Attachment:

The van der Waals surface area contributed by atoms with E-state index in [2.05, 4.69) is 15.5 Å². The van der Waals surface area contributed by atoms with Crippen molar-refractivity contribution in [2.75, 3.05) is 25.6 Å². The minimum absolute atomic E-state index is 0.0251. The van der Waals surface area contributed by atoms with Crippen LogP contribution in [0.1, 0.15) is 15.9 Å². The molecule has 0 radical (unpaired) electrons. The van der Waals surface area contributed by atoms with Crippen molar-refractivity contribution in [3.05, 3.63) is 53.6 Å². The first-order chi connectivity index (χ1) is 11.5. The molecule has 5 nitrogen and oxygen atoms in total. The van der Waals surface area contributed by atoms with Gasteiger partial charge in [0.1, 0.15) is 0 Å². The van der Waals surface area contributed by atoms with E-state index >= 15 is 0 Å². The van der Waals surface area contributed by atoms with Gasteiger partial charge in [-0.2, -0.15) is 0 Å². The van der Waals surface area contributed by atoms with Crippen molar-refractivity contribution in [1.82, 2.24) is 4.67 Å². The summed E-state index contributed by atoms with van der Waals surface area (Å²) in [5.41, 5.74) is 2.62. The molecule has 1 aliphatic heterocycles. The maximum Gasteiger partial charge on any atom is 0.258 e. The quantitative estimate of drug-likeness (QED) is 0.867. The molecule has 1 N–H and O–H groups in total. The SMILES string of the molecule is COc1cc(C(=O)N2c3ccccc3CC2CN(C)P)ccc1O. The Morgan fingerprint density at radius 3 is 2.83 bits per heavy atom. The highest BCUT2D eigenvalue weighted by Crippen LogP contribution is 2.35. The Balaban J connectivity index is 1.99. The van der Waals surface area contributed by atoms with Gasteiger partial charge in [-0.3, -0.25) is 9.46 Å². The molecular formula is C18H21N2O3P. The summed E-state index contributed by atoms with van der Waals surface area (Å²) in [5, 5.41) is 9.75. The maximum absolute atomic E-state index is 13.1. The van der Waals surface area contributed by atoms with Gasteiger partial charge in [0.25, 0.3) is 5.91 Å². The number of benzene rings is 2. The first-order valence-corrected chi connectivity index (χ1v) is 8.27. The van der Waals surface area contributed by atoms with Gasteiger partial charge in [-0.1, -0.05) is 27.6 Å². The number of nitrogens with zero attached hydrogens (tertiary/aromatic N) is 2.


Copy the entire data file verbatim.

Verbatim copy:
The van der Waals surface area contributed by atoms with E-state index in [2.05, 4.69) is 15.5 Å². The van der Waals surface area contributed by atoms with Crippen molar-refractivity contribution in [2.75, 3.05) is 25.6 Å². The minimum absolute atomic E-state index is 0.0251. The van der Waals surface area contributed by atoms with Crippen LogP contribution in [0.1, 0.15) is 15.9 Å². The molecule has 0 radical (unpaired) electrons. The van der Waals surface area contributed by atoms with Crippen molar-refractivity contribution in [3.05, 3.63) is 53.6 Å². The first-order chi connectivity index (χ1) is 11.5. The molecule has 5 nitrogen and oxygen atoms in total. The van der Waals surface area contributed by atoms with Gasteiger partial charge in [0.1, 0.15) is 0 Å². The van der Waals surface area contributed by atoms with E-state index >= 15 is 0 Å². The van der Waals surface area contributed by atoms with Gasteiger partial charge in [-0.2, -0.15) is 0 Å². The van der Waals surface area contributed by atoms with Crippen molar-refractivity contribution in [1.82, 2.24) is 4.67 Å². The summed E-state index contributed by atoms with van der Waals surface area (Å²) in [5.41, 5.74) is 2.62. The molecule has 1 aliphatic heterocycles. The maximum Gasteiger partial charge on any atom is 0.258 e. The quantitative estimate of drug-likeness (QED) is 0.867. The molecule has 1 N–H and O–H groups in total. The SMILES string of the molecule is COc1cc(C(=O)N2c3ccccc3CC2CN(C)P)ccc1O. The Morgan fingerprint density at radius 3 is 2.83 bits per heavy atom. The highest BCUT2D eigenvalue weighted by Crippen LogP contribution is 2.35. The Balaban J connectivity index is 1.99. The van der Waals surface area contributed by atoms with Gasteiger partial charge in [-0.3, -0.25) is 9.46 Å². The molecular formula is C18H21N2O3P. The summed E-state index contributed by atoms with van der Waals surface area (Å²) in [5, 5.41) is 9.75. The maximum absolute atomic E-state index is 13.1. The van der Waals surface area contributed by atoms with Gasteiger partial charge in [0.25, 0.3) is 5.91 Å². The number of benzene rings is 2. The first-order valence-corrected chi connectivity index (χ1v) is 8.27. The van der Waals surface area contributed by atoms with Gasteiger partial charge in [-0.1, -0.05) is 27.6 Å². The number of nitrogens with zero attached hydrogens (tertiary/aromatic N) is 2.